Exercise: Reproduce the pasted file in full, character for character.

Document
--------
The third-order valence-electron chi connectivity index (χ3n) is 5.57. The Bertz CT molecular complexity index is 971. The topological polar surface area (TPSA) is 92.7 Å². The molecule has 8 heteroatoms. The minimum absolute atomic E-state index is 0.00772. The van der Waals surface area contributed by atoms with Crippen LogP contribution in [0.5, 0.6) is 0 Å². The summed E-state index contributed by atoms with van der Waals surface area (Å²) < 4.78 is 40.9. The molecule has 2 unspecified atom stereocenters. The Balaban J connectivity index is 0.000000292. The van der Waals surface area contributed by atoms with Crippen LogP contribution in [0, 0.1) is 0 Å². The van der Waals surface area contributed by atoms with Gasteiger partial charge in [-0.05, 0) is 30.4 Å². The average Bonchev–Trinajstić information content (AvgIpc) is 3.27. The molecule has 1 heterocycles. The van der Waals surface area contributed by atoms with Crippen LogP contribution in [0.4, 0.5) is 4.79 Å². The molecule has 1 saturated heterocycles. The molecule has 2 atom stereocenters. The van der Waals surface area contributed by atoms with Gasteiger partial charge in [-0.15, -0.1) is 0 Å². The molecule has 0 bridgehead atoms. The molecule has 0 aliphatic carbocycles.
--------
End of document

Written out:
The third-order valence-electron chi connectivity index (χ3n) is 5.57. The Bertz CT molecular complexity index is 971. The topological polar surface area (TPSA) is 92.7 Å². The molecule has 8 heteroatoms. The minimum absolute atomic E-state index is 0.00772. The van der Waals surface area contributed by atoms with Crippen LogP contribution in [0.5, 0.6) is 0 Å². The summed E-state index contributed by atoms with van der Waals surface area (Å²) < 4.78 is 40.9. The molecule has 2 unspecified atom stereocenters. The Balaban J connectivity index is 0.000000292. The van der Waals surface area contributed by atoms with Crippen LogP contribution in [0, 0.1) is 0 Å². The van der Waals surface area contributed by atoms with Gasteiger partial charge in [-0.05, 0) is 30.4 Å². The average Bonchev–Trinajstić information content (AvgIpc) is 3.27. The molecule has 1 heterocycles. The van der Waals surface area contributed by atoms with Crippen LogP contribution in [0.4, 0.5) is 4.79 Å². The molecule has 1 saturated heterocycles. The molecule has 2 atom stereocenters. The van der Waals surface area contributed by atoms with Gasteiger partial charge in [-0.15, -0.1) is 0 Å². The molecule has 0 bridgehead atoms. The molecule has 0 aliphatic carbocycles.